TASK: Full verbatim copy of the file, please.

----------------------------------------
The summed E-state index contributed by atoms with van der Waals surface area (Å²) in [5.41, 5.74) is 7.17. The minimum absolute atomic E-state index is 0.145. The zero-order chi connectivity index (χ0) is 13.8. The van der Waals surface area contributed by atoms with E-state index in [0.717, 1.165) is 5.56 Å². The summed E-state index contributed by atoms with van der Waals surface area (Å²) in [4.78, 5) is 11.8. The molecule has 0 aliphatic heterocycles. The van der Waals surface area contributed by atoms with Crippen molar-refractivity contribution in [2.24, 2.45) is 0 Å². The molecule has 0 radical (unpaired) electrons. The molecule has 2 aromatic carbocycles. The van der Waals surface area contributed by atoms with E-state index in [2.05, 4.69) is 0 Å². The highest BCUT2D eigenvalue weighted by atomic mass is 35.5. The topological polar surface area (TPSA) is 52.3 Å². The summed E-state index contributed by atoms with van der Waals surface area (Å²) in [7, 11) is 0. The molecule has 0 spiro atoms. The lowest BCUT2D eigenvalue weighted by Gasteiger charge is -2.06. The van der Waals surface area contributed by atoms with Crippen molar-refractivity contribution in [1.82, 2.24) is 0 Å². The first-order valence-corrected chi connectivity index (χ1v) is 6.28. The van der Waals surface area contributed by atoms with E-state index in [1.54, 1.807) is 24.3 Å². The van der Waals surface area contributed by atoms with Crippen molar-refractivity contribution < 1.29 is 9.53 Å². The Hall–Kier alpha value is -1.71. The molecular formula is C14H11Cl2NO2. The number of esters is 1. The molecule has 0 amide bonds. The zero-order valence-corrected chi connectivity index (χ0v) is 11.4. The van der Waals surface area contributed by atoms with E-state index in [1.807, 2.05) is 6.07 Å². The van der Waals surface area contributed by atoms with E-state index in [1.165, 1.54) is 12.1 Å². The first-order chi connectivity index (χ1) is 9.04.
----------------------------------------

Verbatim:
The summed E-state index contributed by atoms with van der Waals surface area (Å²) in [5.41, 5.74) is 7.17. The minimum absolute atomic E-state index is 0.145. The zero-order chi connectivity index (χ0) is 13.8. The van der Waals surface area contributed by atoms with E-state index in [0.717, 1.165) is 5.56 Å². The summed E-state index contributed by atoms with van der Waals surface area (Å²) in [4.78, 5) is 11.8. The molecule has 0 aliphatic heterocycles. The van der Waals surface area contributed by atoms with Crippen molar-refractivity contribution in [2.24, 2.45) is 0 Å². The molecule has 0 radical (unpaired) electrons. The molecule has 2 aromatic carbocycles. The van der Waals surface area contributed by atoms with E-state index in [2.05, 4.69) is 0 Å². The highest BCUT2D eigenvalue weighted by atomic mass is 35.5. The topological polar surface area (TPSA) is 52.3 Å². The summed E-state index contributed by atoms with van der Waals surface area (Å²) in [7, 11) is 0. The molecule has 0 spiro atoms. The lowest BCUT2D eigenvalue weighted by Gasteiger charge is -2.06. The van der Waals surface area contributed by atoms with Crippen molar-refractivity contribution in [1.82, 2.24) is 0 Å². The first-order valence-corrected chi connectivity index (χ1v) is 6.28. The van der Waals surface area contributed by atoms with E-state index in [1.54, 1.807) is 24.3 Å². The van der Waals surface area contributed by atoms with Crippen molar-refractivity contribution < 1.29 is 9.53 Å². The Hall–Kier alpha value is -1.71. The molecular formula is C14H11Cl2NO2. The number of esters is 1. The molecule has 0 amide bonds. The zero-order valence-corrected chi connectivity index (χ0v) is 11.4. The van der Waals surface area contributed by atoms with E-state index in [1.807, 2.05) is 6.07 Å². The van der Waals surface area contributed by atoms with E-state index in [1.165, 1.54) is 12.1 Å². The first-order chi connectivity index (χ1) is 9.04.